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April 16, 2012, 03:07PM PT in Exam Preparation Blog  |  0 Comments

Essential Elements of a Good Business Plan

Essential Elements of a Good Personal Training Business Plan

They say failing to plan is planning to fail, which isn’t a great way to start your personal training career. Whether you’re looking to start or change careers, it’s important to have a strategy in place, even if it’s just a working document that outlines your business.

As your career progresses over time, so will this document. Outside factors such as the economy and local conditions like tax structure, business regulations can cause strategies to change. The important thing to remember, especially if you’re just beginning the leap to become your own boss, is that having an entrepreneurial spirit will be vital to your success.

You can’t just be a great personal trainer.

In order to be a successful club owner or independent entrepreneur, you’ll need a business plan. What elements are needed to get financing for business loans or to expand your existing business? A good business plan should consist of these key elements:

Business Plan Executive Summary

The executive summary provides a concise overview of your business plan. Tell the reader your current situation and where you want to go. This is the first part of your working document if submitting for loans or venture capital (VC), so you want to catch the reader’s eye. The Executive Summary, though the first part read, should be written last so you have all the other elements in order. Keep it within four pages, and make sure it includes a mission statement, dates and organization founders, the size of your business, number of employees, business location, facility and product or service provided.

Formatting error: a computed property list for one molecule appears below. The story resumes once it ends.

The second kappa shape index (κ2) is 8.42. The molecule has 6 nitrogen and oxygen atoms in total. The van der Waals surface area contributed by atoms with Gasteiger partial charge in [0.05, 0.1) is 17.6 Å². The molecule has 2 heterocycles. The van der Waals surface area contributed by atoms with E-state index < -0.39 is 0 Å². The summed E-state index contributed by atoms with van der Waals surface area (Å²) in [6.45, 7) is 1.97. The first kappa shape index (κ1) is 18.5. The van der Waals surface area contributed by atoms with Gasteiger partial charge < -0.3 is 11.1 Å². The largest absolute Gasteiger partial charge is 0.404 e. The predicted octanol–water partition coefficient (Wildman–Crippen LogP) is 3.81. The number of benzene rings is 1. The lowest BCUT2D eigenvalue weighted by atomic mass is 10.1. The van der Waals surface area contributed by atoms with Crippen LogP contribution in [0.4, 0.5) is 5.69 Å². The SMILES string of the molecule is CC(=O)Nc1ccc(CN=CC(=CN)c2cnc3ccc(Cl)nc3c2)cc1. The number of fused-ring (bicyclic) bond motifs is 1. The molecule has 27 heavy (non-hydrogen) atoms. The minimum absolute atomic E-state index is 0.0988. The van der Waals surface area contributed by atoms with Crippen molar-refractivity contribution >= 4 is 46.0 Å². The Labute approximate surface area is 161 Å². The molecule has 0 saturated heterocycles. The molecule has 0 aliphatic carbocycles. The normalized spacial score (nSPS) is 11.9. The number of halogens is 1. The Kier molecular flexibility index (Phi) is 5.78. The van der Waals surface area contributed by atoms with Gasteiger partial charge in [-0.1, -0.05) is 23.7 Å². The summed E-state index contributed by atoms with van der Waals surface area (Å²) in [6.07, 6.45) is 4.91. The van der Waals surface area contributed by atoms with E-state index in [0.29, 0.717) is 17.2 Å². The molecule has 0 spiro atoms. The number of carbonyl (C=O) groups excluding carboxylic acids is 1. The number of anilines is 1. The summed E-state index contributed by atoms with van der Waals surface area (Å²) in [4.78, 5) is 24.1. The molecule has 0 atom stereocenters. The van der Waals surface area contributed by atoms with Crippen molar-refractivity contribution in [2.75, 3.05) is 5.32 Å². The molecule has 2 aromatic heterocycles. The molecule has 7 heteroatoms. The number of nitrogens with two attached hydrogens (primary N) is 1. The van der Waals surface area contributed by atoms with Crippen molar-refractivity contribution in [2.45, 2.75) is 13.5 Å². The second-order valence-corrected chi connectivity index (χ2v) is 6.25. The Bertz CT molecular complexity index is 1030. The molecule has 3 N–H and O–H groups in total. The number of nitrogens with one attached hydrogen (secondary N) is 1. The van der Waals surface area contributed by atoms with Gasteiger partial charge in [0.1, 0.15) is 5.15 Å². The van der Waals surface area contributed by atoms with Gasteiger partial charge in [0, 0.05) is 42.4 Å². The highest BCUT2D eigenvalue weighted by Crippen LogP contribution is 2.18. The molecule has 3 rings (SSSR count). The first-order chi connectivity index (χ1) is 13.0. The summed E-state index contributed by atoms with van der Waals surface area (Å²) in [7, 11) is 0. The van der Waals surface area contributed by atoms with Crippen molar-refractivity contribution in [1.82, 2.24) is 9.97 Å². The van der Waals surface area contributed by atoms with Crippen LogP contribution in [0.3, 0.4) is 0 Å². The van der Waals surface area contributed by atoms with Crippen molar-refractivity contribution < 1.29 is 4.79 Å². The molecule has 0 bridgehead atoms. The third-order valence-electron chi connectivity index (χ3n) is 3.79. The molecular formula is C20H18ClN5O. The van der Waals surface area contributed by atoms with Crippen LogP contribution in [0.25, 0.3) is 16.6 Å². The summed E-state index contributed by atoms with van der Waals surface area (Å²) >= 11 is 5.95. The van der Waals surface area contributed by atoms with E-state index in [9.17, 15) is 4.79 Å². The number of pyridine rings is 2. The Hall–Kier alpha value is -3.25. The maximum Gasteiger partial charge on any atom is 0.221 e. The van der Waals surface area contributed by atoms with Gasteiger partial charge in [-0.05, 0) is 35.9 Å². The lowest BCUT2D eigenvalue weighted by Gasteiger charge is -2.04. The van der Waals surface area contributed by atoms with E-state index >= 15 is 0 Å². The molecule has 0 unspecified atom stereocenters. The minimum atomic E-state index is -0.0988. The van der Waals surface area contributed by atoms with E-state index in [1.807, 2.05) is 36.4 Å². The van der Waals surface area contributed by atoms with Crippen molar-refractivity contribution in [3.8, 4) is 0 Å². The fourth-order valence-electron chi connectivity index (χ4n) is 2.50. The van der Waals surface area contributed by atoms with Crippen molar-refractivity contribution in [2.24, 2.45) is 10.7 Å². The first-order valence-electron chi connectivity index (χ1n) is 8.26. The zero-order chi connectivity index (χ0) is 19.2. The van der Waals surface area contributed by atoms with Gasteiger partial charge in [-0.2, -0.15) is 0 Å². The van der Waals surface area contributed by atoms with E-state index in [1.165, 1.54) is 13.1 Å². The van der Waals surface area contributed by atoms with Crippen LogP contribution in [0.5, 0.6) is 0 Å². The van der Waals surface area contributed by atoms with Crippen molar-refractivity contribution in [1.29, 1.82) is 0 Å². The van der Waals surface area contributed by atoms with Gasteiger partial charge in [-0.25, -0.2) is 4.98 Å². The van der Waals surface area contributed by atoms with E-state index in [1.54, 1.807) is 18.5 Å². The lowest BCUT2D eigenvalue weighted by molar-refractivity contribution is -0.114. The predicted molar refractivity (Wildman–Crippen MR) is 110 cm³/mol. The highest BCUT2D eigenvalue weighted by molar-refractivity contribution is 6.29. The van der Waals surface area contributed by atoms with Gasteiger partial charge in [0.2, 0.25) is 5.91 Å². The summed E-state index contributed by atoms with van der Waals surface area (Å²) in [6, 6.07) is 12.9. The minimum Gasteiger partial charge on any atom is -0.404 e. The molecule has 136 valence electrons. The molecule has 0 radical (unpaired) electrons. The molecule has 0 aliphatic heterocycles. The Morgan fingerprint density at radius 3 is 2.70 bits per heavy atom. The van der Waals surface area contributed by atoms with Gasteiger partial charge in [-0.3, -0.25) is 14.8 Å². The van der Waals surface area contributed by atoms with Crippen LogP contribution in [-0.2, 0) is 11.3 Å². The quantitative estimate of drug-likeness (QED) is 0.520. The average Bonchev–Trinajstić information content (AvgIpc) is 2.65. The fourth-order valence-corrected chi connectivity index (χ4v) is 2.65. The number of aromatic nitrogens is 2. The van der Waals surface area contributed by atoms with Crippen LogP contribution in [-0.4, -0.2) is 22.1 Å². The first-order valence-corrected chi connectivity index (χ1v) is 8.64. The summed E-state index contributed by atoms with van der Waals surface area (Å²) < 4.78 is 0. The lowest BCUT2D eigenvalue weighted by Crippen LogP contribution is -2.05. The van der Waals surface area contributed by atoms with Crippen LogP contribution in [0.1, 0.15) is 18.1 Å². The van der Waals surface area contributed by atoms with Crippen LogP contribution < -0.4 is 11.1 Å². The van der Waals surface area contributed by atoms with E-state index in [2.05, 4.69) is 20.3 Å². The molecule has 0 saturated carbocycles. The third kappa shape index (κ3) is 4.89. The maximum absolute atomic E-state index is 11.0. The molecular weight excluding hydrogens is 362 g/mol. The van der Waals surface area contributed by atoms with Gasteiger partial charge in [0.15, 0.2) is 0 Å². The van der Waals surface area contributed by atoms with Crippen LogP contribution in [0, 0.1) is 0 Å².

Market Analysis

The market analysis should illustrate your knowledge in a particular industry. This should include marketing research data that you’ve collected, as well as an industry description, historical outlook, an identification of your target market, market tests, lead time, competitive analysis and regulatory restrictions.

Company Description

This section should provide a high-level look at how all the different elements of your business will fit together. This should include the primary factors you believe will make your business a success. When defining the nature of your business, be sure to list the marketplace needs that you are trying to satisfy and include specific individuals who have these needs.

Organization & Management

This section should include your company’s organizational structure, details about the company ownership, management team profiles, and qualifications of your board of directors. A simple way to lay out the structure of the organization is to create an organizational chart with a narrative description. Ownership information should include the legal structure of your business along with the subsequent related ownership information. Management profiles should highlight names of employees, their position, education, experience, skills and employment history. The list of qualifications of your board of directors should provide similar information.